When confronted with the allegations, Pastora at first denied them completely, and then rapidly backtracked when we brought in the conserjes themselves as star witnesses. At this stage we were reduced to sitting back agog, as all sorts of additional allegations were bandied around between them in their double-speed and increasingly agitated Spanish. The up-shot was that it did indeed seem to be true that someone had been in our apartment and, whatever the conserjes' motives, for that reason alone we had to dismiss Pastora there and then, stressing that we would be changing the locks, ensuring that the alarm was always on, etc, etc. However, rather than involve ourselves even further in this family from hell, we are in the process of exploring a couple of alternative options rather than immediately employing another daughter. Meanwhile, the conserjes are all sweetness and light with us and, bizarrely, even offered to sell us a painting or two (we have no intentions of even asking how a caretaker comes to have a selection of paintings to sell for investment purposes, and even less of investing in one).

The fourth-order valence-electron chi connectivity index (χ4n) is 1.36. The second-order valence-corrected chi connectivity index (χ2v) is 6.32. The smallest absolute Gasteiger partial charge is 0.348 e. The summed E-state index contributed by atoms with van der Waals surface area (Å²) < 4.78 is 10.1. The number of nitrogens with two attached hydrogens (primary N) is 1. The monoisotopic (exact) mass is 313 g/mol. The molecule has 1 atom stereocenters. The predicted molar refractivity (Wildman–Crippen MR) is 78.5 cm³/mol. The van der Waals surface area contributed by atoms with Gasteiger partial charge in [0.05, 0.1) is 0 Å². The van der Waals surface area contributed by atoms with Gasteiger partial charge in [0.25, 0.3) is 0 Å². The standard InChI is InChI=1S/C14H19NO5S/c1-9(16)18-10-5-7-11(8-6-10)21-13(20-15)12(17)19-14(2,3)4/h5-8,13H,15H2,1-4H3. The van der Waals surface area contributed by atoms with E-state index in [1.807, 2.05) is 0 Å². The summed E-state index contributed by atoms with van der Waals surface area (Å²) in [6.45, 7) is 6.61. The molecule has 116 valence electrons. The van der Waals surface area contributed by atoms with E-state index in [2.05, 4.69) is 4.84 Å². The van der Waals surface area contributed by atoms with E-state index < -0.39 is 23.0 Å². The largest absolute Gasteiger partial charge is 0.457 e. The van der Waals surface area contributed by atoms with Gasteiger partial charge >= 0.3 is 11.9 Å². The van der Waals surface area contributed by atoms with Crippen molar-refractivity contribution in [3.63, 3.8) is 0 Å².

All of this has also meant that I have been having to relearn how to do housework all over again, especially as, just four days after we returned from Colombia, Julie's mother, father, sister and sister's boyfriend all descended on us (if that does not sound too disparaging), so that for the first time ever all the bedrooms and bathrooms were being used. Typically enough, having expounded at great length about how peaceful and quiet the place was, next door decided to have one of their (infrequent but incredibly noisy) parties, this time complete with fireworks at 12.30am, which in passing also managed to set off our alarm. There were a few bleary eyes in the morning. The next night someone's car alarm went off almost continuously between about 1am and 4am. Even more bleary eyes the following morning.